Disney World’s iconic Splash Mountain ride just went on its final run, and some people are not happy about it.
Fans took to social media to share a retrospective of the water ride’s decades-long past, including footage of the doors to the ride closing for the very last time. The hashtag “goodbyesplashmountain” currently has 1.7 million views on TikTok.
“I will miss you forever. Goodbye, Splash Mountain,” one video caption read. Another video noted that the line to board the ride was two hours long on its last operating day. Enterprising park visitors allegedly took water from the log flume and were reselling it on Ebay (sic) for up to fifty dollars per bottle.
The entire crowd joins in singing Zip-A-Dee-Doo-Dah as the final guests ride Splash Mountain at the Magic Kingdom pic.twitter.com/rdOYCG0WeF
— WDW News Today (@WDWNT) January 23, 2023
The ride opened in 1992 and has been a popular staple of Disney World’s Magic Kingdom ever since, with celebrities like Princess Diana going for a ride. But the company announced in 2020 that it would shut down Splash Mountain, which was accused of having racist themes, in favor of creating a more inclusive Princess Tiana-themed ride in its place.
“Tiana is a modern, courageous, and empowered woman, who pursues her dreams and never loses sight of what’s really important,” a blog post from Disney explained, as The Daily Wire previously reported.
“And with this longstanding history of updating attractions and adding new magic, the retheming of Splash Mountain is of particular importance today. The new concept is inclusive — one that all of our guests can connect with and be inspired by, and it speaks to the diversity of the millions of people who visit our parks each year.”
Some parkgoers called Splash Mountain “extremely problematic” due to “stereotypical racist tropes.” It’s based on elements from the Disney film “Song of the South” (1946), which were included on the ride. Former executive secretary of the NAACP Walter White said the movie “helps to perpetuate a dangerously glorified picture of slavery.”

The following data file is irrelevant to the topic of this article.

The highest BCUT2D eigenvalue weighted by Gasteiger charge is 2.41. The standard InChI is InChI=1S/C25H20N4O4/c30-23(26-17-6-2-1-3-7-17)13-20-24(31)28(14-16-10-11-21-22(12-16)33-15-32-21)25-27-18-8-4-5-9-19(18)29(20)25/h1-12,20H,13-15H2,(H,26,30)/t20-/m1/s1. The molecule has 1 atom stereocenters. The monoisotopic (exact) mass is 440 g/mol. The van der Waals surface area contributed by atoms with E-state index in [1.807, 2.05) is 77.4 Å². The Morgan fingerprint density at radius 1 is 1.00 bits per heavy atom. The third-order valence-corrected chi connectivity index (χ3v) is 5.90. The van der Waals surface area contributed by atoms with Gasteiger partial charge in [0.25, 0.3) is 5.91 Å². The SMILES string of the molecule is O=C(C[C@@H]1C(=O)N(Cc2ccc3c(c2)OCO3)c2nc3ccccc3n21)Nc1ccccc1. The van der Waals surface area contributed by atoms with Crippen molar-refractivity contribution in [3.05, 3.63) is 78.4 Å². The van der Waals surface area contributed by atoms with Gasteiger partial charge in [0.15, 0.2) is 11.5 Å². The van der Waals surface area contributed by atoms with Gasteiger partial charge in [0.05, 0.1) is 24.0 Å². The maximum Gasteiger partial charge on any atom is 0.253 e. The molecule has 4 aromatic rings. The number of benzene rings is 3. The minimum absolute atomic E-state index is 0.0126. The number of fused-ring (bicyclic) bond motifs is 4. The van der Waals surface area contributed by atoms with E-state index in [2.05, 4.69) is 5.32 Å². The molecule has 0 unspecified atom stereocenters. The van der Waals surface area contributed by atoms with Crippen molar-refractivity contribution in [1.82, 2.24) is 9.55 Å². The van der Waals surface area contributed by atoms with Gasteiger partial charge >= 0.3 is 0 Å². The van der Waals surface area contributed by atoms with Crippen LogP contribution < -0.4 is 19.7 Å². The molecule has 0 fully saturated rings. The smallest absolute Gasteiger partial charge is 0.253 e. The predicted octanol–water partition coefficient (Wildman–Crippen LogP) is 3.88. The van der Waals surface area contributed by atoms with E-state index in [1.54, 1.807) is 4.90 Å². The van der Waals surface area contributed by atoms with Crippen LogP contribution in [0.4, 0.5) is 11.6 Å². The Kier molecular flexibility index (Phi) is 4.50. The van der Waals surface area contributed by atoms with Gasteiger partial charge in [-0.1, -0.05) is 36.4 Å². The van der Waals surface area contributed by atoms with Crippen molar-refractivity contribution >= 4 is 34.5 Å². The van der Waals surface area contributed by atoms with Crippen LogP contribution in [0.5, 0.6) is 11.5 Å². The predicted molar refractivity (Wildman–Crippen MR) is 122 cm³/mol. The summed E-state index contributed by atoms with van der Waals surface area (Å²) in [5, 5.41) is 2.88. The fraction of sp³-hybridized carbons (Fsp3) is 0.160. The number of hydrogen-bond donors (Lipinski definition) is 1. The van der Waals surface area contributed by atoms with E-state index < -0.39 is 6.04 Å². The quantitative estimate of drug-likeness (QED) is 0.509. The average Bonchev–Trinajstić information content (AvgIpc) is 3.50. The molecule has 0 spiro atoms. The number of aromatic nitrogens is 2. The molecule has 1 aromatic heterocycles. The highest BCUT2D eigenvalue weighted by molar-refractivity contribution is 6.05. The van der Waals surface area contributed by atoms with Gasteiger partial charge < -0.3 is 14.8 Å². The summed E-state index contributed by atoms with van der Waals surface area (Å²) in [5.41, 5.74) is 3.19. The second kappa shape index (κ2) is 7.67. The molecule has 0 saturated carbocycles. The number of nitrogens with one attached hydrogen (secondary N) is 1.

The film is set on a plantation and features an elderly black man, Uncle Remus, telling traditional African American folk tales to white children. The movie was not included on the Disney+ streaming platform as CEO Bob Iger said it was “not appropriate in today’s world.”
“Song of the South” is set in Reconstruction-era America during a time when slavery had been abolished following the civil war. The character Uncle Remus is not a slave but is sharing stories with a 7-year-old boy named Johnny who is visiting his grandmother’s plantation.
Pleas to keep Splash Mountain open were ultimately unsuccessful. The change.org petition “To Save Splash Mountain” garnered more than 99,000 signatures, but in the end, the ride closed anyway.
“Splash Mountain has never included depictions of slaves or any racist elements and is based solely on historical African folktales that families of all ethnicities have been enjoying for nearly a century,” it said. “It is absurd to pander to a small group of ‘Disney haters’ that don’t understand the story, and re-theme such a nostalgic ride.”
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